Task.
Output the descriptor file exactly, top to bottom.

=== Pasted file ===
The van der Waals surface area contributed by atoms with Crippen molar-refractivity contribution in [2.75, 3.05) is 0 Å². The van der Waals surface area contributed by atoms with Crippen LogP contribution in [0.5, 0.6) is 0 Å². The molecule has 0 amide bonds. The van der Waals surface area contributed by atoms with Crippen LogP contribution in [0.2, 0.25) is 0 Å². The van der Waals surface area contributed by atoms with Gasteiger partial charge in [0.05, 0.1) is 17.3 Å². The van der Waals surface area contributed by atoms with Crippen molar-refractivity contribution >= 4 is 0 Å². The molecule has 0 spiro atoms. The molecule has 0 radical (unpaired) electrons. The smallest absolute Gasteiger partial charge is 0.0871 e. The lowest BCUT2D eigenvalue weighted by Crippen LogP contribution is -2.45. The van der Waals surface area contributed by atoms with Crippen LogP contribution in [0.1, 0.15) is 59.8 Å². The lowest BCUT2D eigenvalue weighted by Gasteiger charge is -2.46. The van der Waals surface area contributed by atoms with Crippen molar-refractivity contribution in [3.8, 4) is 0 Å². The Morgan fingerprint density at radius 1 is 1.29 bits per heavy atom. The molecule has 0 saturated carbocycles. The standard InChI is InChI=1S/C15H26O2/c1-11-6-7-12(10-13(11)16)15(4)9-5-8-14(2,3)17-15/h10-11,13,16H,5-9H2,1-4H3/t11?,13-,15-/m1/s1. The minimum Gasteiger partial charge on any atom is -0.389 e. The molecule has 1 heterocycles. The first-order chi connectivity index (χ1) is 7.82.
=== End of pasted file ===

The van der Waals surface area contributed by atoms with Crippen molar-refractivity contribution in [2.75, 3.05) is 0 Å². The van der Waals surface area contributed by atoms with Crippen LogP contribution in [0.5, 0.6) is 0 Å². The molecule has 0 amide bonds. The van der Waals surface area contributed by atoms with Crippen LogP contribution in [0.2, 0.25) is 0 Å². The van der Waals surface area contributed by atoms with Gasteiger partial charge in [0.05, 0.1) is 17.3 Å². The van der Waals surface area contributed by atoms with Crippen molar-refractivity contribution >= 4 is 0 Å². The molecule has 0 spiro atoms. The molecule has 0 radical (unpaired) electrons. The smallest absolute Gasteiger partial charge is 0.0871 e. The lowest BCUT2D eigenvalue weighted by Crippen LogP contribution is -2.45. The van der Waals surface area contributed by atoms with Crippen LogP contribution in [0.1, 0.15) is 59.8 Å². The lowest BCUT2D eigenvalue weighted by Gasteiger charge is -2.46. The van der Waals surface area contributed by atoms with Crippen molar-refractivity contribution in [3.8, 4) is 0 Å². The Morgan fingerprint density at radius 1 is 1.29 bits per heavy atom. The molecule has 0 saturated carbocycles. The standard InChI is InChI=1S/C15H26O2/c1-11-6-7-12(10-13(11)16)15(4)9-5-8-14(2,3)17-15/h10-11,13,16H,5-9H2,1-4H3/t11?,13-,15-/m1/s1. The minimum Gasteiger partial charge on any atom is -0.389 e. The molecule has 1 heterocycles. The first-order chi connectivity index (χ1) is 7.82.